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Differences between COVID-19, flu and colds

As summer ends, many of us might catch something.

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When fall and winter sends many of us indoors more often, we spend more time with others in closed and public spaces. Since COVID-19, we’re doing more to keep ourselves safe. But we still can come down with other things such as allergies, the flu or a cold.   

“We get a lot of questions from people who are worried they have COVID-19,” said Efrem Castillo, MD, senior medical director, Optum. “Luckily, that's usually not the case.”

But how do you know what's causing that sneeze, fever or achy feeling?

“It's impossible to tell by signs and symptoms alone,” Dr. Castillo said. “If you have new symptoms, get tested for COVID-19. This is especially important if you think you’ve been exposed to someone who has COVID-19.”

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When to get care for COVID-19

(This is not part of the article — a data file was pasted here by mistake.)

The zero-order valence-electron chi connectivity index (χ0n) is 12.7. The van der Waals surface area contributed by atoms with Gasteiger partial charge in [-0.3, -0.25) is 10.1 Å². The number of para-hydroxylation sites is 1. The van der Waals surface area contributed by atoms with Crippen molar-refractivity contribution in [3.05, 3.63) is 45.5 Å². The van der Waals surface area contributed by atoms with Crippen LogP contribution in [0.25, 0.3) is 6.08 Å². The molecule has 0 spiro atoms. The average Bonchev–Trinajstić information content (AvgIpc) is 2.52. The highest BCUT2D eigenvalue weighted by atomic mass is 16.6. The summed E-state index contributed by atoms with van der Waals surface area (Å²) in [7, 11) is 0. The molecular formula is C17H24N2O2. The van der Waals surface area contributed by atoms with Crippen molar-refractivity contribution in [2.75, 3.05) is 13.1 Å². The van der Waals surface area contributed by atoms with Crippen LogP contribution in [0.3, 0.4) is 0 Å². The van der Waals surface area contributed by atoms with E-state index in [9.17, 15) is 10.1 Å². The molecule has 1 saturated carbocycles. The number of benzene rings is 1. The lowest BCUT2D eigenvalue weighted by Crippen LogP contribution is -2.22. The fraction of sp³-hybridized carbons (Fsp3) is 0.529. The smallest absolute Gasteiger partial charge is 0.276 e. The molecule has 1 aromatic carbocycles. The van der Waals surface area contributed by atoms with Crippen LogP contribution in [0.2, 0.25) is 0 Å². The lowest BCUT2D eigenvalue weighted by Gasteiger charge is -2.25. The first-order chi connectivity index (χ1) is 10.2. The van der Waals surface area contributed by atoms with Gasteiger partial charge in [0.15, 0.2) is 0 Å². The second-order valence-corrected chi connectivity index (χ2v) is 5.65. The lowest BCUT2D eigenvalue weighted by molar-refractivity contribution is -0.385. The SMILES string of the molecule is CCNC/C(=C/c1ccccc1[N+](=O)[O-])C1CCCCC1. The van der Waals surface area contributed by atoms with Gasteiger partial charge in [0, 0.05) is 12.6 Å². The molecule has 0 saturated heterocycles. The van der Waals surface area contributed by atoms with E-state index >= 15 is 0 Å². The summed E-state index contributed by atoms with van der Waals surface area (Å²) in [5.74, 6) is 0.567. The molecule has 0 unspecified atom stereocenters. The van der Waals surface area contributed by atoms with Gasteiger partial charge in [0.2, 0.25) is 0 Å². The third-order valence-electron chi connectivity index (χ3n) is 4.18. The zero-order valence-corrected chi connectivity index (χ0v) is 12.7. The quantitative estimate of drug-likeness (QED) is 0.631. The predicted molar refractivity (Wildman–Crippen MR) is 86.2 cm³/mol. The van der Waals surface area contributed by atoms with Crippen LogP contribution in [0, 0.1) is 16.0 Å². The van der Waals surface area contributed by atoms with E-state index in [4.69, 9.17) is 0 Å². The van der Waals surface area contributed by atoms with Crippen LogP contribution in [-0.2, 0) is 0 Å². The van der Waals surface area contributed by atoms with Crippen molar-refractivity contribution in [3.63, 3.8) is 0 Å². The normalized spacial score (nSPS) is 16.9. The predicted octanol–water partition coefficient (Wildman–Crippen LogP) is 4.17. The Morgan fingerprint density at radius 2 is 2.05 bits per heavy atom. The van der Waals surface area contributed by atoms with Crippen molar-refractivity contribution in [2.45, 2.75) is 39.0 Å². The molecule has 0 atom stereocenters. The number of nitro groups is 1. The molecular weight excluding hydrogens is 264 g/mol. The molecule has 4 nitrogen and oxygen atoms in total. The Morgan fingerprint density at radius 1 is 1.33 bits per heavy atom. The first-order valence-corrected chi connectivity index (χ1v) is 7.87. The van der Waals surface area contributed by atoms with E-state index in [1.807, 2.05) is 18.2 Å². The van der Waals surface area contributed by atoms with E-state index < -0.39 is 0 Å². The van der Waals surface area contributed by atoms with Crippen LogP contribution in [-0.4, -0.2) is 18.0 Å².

If you have any of these warning signs for COVID-19, get care right away:

  • Trouble breathing
  • Pain or pressure in the chest
  • New confusion
  • Can't wake up or can't stay awake
  • Blue lips or face
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How do I know what's making me feel sick?

The flu, COVID-19 and the common cold are all contagious. They share many symptoms, so the best way to tell if a person is sick with the flu, COVID-19 or a cold is with a simple test. Talk to your doctor about what tests are right for you.

Learn more about the differences between:

Will Medicare cover COVID-19 tests?

Medicare covers lab tests for COVID-19. You pay no extra money. Medicare Advantage plans do, too. You pay nothing extra. 

Don't wait. Get your flu shot.

Get your flu shot at an Optum location near you.

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Sources

The information provided is for general informational purposes only and is not intended to be medical advice or a substitute for professional health care. You should consult an appropriate health care professional for your specific needs.

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